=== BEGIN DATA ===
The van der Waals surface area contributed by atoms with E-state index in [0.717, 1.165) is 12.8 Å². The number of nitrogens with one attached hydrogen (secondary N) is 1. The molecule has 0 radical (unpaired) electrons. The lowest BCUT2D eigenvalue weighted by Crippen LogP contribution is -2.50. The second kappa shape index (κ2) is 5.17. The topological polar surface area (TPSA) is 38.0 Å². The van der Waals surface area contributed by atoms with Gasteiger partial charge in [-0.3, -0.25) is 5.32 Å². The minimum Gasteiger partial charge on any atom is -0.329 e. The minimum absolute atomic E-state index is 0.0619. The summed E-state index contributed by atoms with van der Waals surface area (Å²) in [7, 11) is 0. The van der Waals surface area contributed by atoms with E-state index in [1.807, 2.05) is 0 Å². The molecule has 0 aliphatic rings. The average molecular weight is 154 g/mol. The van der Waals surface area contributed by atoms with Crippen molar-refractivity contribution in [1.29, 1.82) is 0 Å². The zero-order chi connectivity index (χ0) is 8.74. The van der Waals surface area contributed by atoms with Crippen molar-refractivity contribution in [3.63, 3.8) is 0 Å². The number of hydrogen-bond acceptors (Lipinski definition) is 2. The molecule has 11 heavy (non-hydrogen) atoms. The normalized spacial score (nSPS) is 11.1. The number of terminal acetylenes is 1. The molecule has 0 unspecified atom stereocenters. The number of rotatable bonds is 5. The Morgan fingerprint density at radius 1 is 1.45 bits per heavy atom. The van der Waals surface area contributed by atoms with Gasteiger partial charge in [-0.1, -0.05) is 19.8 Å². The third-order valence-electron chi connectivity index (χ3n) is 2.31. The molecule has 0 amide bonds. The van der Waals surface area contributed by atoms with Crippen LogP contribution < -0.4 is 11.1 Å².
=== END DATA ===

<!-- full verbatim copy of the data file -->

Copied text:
The van der Waals surface area contributed by atoms with E-state index in [0.717, 1.165) is 12.8 Å². The number of nitrogens with one attached hydrogen (secondary N) is 1. The molecule has 0 radical (unpaired) electrons. The lowest BCUT2D eigenvalue weighted by Crippen LogP contribution is -2.50. The second kappa shape index (κ2) is 5.17. The topological polar surface area (TPSA) is 38.0 Å². The van der Waals surface area contributed by atoms with Gasteiger partial charge in [-0.3, -0.25) is 5.32 Å². The minimum Gasteiger partial charge on any atom is -0.329 e. The minimum absolute atomic E-state index is 0.0619. The summed E-state index contributed by atoms with van der Waals surface area (Å²) in [7, 11) is 0. The van der Waals surface area contributed by atoms with E-state index in [1.807, 2.05) is 0 Å². The molecule has 0 aliphatic rings. The average molecular weight is 154 g/mol. The van der Waals surface area contributed by atoms with Crippen molar-refractivity contribution in [1.29, 1.82) is 0 Å². The zero-order chi connectivity index (χ0) is 8.74. The van der Waals surface area contributed by atoms with Crippen molar-refractivity contribution in [3.63, 3.8) is 0 Å². The number of hydrogen-bond acceptors (Lipinski definition) is 2. The molecule has 11 heavy (non-hydrogen) atoms. The normalized spacial score (nSPS) is 11.1. The number of terminal acetylenes is 1. The molecule has 0 unspecified atom stereocenters. The number of rotatable bonds is 5. The Morgan fingerprint density at radius 1 is 1.45 bits per heavy atom. The van der Waals surface area contributed by atoms with Gasteiger partial charge in [-0.1, -0.05) is 19.8 Å². The third-order valence-electron chi connectivity index (χ3n) is 2.31. The molecule has 0 amide bonds. The van der Waals surface area contributed by atoms with Crippen LogP contribution < -0.4 is 11.1 Å².